Although street-lit is primarily an African American literature genre and perhaps, less relevant to Australian libraries, the book is a scholarly and thorough analysis of a fascinating genre. The Readers’ Advisory Guide to Street Literature is clearly written and a most attractively presented and published text.
Reviewed by Dr Robin Zeidler
Director of Library Services
The Nigel Peck Centre for Learning and Leadership
Melbourne Grammar School
Member of the Synergy Board
Be a Great Boss: One Year to Success
Catherine Hakala-Ausperk (2011)
American Library Association (ALA)
Series: ALA Guides for the busy librarian
215 pages, paperback
ISBN 9780838910689
The brief and succinct preface of Be a great boss: one year to success engages with the reader from the outset as it acknowledges why they have chosen this text. It makes the promise to be of value to the newly promoted supervisor or director who is anxious to settle into a new job with limited time for knowledge building and external training. The friendly, accessible style of writing immediately encourages one to explore further.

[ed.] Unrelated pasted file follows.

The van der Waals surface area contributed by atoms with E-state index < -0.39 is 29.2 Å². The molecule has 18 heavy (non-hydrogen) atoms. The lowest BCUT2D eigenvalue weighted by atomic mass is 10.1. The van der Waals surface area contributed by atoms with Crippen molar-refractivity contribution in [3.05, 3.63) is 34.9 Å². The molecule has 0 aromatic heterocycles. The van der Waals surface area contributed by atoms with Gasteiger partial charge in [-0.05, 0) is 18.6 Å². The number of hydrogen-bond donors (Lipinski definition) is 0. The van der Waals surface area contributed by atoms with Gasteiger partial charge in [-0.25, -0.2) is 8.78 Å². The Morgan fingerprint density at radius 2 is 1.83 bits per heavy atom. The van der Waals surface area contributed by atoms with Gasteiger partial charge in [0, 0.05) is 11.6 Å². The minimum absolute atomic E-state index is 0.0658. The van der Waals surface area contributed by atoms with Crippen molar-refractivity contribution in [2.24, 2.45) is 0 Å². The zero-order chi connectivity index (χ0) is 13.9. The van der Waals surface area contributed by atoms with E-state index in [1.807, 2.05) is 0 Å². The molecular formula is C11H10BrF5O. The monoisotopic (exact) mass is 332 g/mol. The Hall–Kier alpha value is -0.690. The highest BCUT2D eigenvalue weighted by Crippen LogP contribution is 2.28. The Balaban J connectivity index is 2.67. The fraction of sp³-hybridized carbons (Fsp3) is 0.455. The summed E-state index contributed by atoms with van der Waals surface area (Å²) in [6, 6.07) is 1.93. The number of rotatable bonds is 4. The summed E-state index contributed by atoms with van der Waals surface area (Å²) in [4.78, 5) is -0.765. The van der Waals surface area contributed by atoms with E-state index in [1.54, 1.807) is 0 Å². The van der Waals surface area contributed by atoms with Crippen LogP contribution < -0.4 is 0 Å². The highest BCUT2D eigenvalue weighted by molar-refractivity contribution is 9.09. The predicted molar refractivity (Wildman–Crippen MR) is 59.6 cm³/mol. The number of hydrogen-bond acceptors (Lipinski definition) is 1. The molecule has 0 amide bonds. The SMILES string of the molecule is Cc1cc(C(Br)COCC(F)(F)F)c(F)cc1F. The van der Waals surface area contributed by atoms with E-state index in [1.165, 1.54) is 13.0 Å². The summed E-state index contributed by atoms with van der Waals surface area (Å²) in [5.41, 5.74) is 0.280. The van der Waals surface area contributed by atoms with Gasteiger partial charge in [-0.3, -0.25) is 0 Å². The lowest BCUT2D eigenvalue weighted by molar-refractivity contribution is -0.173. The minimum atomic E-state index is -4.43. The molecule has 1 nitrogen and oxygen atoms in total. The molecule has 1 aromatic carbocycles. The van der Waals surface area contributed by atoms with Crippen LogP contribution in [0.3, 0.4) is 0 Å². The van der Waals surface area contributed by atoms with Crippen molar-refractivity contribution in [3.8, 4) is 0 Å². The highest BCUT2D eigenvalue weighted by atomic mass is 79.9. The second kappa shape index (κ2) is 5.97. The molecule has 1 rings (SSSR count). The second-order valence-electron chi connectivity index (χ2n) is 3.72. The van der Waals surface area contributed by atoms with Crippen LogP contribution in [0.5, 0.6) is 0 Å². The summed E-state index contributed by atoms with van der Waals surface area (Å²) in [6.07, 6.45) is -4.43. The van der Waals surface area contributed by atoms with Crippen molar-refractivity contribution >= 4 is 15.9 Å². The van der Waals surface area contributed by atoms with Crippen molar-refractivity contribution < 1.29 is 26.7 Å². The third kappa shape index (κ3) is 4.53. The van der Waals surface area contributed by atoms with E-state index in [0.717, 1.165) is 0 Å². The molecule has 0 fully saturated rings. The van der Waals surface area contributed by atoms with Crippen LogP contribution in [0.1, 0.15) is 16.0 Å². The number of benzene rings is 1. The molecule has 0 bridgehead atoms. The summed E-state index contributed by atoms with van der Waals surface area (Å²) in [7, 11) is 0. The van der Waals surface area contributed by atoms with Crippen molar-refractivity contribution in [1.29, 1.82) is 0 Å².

From the series, ALAGuides for the busy librarian, this workbook by well-known trainer Catherine Hakala-Ausperk, is set out in a self-paced format spread over the year. It provides the reader with a framework to work through over a twelve month period by naming each of the twelve chapters as ‘months’ and setting out four weekly units of work within each of these months. This structure lays out a recommended study timeframe which, over the year, will cover “key issues and realities that all bosses need to know”. Units of work involve only two to three pages of reading with key points arranged in tables within the text for emphasis and include suggested reading with each topic for readers wishing to investigate further.